Public relations – not as you’d know it

Public relations has moved on with technology allowing people to find news, shop and book a restaurant at the touch of an app.

We heard last week about The Independent stopping its print edition. What does this mean? It means that traditional print media is well and truly on its way out. Local papers are turning from weekly into bi-weekly or monthly and city-specific magazines are turning into bi-monthly, Scotland-wide publications.

Stephen Waddington’s post about The Independent’s digital-only move, states eight points about the future of news media. It lays out the whats and the whys.

Dan Slee also wrote a cracking post saying “the digital first Manchester Evening News have been telling PR people, apparently, they won’t look at what you send unless there is an image or a video attached”.

He also writes “when Birmingham New Street re-opened, central government comms people by-passed the Birmingham Mail and the BBC and went straight to the Birmingham Updates hyperlocal site with a video for their 200,000 Facebook page”.

Public relations is now about the PESO model, deciding which channels to use for each audience and determining what content suits the channel. Then, you have to decide if you need to pay to reach the audience directly, so your content isn’t lost among everyone else’s.

Tip: a channel audit will help understand what’s working with what audiences.

One of the biggest problems we’ve had in PR is educating our clients, businesses and organisations. We cannot carry on as we’ve always done.

The job of moving the profession on lies with us – the practitioners. If we allow clients to dictate to us how and what to do, we will not be offering the best advice. We will not be offering the client the best PR service.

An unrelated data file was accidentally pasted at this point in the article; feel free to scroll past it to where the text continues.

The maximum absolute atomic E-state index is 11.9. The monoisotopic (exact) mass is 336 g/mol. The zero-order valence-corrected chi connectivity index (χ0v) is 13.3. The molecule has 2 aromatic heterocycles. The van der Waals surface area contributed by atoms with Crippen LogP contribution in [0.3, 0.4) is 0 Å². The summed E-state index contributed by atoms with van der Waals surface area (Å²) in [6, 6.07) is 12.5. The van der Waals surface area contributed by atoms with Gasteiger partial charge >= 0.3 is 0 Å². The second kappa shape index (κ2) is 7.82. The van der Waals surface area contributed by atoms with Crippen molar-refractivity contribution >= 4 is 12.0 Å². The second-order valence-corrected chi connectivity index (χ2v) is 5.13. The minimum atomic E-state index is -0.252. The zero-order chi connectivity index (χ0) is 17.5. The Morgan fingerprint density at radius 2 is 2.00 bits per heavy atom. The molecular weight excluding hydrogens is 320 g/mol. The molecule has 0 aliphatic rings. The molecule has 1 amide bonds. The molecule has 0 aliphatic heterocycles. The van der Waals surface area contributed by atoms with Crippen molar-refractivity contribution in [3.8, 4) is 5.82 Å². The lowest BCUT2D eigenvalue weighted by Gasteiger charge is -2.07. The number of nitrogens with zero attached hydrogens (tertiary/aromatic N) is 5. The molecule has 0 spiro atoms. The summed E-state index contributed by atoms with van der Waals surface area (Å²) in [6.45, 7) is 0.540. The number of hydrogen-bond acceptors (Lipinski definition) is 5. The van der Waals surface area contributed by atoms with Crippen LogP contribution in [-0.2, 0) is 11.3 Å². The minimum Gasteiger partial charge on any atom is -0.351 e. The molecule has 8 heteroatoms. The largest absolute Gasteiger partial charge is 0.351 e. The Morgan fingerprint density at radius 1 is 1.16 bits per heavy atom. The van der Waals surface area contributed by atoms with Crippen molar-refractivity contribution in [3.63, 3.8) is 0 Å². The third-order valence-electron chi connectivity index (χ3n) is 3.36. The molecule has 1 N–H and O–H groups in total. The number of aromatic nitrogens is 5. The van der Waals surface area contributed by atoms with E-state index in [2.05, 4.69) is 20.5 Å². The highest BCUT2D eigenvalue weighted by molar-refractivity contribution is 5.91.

Here lies the tricky area, as we know clients pay the fees. BUT, we have to be true to what PR is now and how we can tell a brand story, engaging people along the way.

I was asked recently in a pitch if I’d have an issue focussing on press coverage as a KPI. I said I would. I said that if I was to let that be a goal, then I’d not be investing the client’s budget. I’d be wasting it. Media coverage is an output – it’s the result of an output that counts. Simply put, if no-one is reading papers anymore, why would we try to get media coverage? We wouldn’t have an impact on the reader and there would be no outcome. What we need is a result from the ‘touch point’/engagement e.g. sales, site visits etc.

What has Aura done differently to ensure it wins business and budgets?

We demonstrate what the outcomes are likely to be as a result of the proposed strategy. The key opportunity is the proven ROI that it will deliver. That’s what clients understand. That’s where our love of analytics comes in! We have data at our fingertips and we use this data throughout the whole process. To help inform the strategy and also to demonstrate it’s working.

Now our job is to ensure we create relevant content that will engage. The snappier the content the more engaging it will be.

 

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Laura Sutherland

MD of Aura PR, CIPR Council member and former CIPR Board Director. Former Chair of CIPR Scotland. Fellow and Chartered PR practitioner.

Posted in Public Relations

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